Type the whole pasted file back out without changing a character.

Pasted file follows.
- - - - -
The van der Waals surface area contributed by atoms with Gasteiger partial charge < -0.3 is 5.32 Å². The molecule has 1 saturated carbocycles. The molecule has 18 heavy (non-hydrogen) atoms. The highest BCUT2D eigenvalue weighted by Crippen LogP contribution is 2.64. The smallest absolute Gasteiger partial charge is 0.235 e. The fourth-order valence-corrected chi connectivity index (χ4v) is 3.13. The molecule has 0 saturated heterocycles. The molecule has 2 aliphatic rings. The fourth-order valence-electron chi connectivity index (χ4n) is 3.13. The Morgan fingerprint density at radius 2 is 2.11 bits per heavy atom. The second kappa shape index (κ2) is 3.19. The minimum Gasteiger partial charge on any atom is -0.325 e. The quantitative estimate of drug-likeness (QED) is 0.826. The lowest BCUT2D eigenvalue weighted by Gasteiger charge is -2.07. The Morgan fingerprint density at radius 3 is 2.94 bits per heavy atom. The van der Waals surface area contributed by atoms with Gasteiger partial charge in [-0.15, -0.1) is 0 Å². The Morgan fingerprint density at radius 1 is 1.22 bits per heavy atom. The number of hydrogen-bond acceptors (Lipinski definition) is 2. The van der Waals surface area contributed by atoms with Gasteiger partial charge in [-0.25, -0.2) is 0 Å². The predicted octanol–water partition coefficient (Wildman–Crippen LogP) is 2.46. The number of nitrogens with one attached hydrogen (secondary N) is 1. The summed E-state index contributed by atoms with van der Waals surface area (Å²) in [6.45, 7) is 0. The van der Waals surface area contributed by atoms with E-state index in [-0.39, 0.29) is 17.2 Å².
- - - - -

The van der Waals surface area contributed by atoms with Gasteiger partial charge < -0.3 is 5.32 Å². The molecule has 1 saturated carbocycles. The molecule has 18 heavy (non-hydrogen) atoms. The highest BCUT2D eigenvalue weighted by Crippen LogP contribution is 2.64. The smallest absolute Gasteiger partial charge is 0.235 e. The fourth-order valence-corrected chi connectivity index (χ4v) is 3.13. The molecule has 0 saturated heterocycles. The molecule has 2 aliphatic rings. The fourth-order valence-electron chi connectivity index (χ4n) is 3.13. The Morgan fingerprint density at radius 2 is 2.11 bits per heavy atom. The second kappa shape index (κ2) is 3.19. The minimum Gasteiger partial charge on any atom is -0.325 e. The quantitative estimate of drug-likeness (QED) is 0.826. The lowest BCUT2D eigenvalue weighted by Gasteiger charge is -2.07. The Morgan fingerprint density at radius 3 is 2.94 bits per heavy atom. The van der Waals surface area contributed by atoms with Gasteiger partial charge in [-0.15, -0.1) is 0 Å². The Morgan fingerprint density at radius 1 is 1.22 bits per heavy atom. The number of hydrogen-bond acceptors (Lipinski definition) is 2. The van der Waals surface area contributed by atoms with Gasteiger partial charge in [-0.25, -0.2) is 0 Å². The predicted octanol–water partition coefficient (Wildman–Crippen LogP) is 2.46. The number of nitrogens with one attached hydrogen (secondary N) is 1. The summed E-state index contributed by atoms with van der Waals surface area (Å²) in [6.45, 7) is 0. The van der Waals surface area contributed by atoms with E-state index in [-0.39, 0.29) is 17.2 Å².